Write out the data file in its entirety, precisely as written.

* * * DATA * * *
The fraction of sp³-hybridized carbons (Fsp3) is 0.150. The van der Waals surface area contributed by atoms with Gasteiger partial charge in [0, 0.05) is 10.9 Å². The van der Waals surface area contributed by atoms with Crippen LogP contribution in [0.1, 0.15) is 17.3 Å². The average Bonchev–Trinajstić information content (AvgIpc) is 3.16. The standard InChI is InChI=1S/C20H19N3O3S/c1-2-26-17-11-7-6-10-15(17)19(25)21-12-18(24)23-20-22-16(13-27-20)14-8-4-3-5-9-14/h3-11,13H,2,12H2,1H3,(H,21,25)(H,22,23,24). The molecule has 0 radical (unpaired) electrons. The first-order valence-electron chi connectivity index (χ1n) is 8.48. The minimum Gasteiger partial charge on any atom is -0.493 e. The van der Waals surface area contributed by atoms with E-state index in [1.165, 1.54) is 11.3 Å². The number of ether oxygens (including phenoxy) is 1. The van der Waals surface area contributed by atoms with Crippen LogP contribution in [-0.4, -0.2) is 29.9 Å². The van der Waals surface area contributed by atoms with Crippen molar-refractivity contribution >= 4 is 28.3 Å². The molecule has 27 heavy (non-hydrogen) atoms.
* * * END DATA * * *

The fraction of sp³-hybridized carbons (Fsp3) is 0.150. The van der Waals surface area contributed by atoms with Gasteiger partial charge in [0, 0.05) is 10.9 Å². The van der Waals surface area contributed by atoms with Crippen LogP contribution in [0.1, 0.15) is 17.3 Å². The average Bonchev–Trinajstić information content (AvgIpc) is 3.16. The standard InChI is InChI=1S/C20H19N3O3S/c1-2-26-17-11-7-6-10-15(17)19(25)21-12-18(24)23-20-22-16(13-27-20)14-8-4-3-5-9-14/h3-11,13H,2,12H2,1H3,(H,21,25)(H,22,23,24). The molecule has 0 radical (unpaired) electrons. The first-order valence-electron chi connectivity index (χ1n) is 8.48. The minimum Gasteiger partial charge on any atom is -0.493 e. The van der Waals surface area contributed by atoms with E-state index in [1.165, 1.54) is 11.3 Å². The number of ether oxygens (including phenoxy) is 1. The van der Waals surface area contributed by atoms with Crippen LogP contribution in [-0.4, -0.2) is 29.9 Å². The van der Waals surface area contributed by atoms with Crippen molar-refractivity contribution >= 4 is 28.3 Å². The molecule has 27 heavy (non-hydrogen) atoms.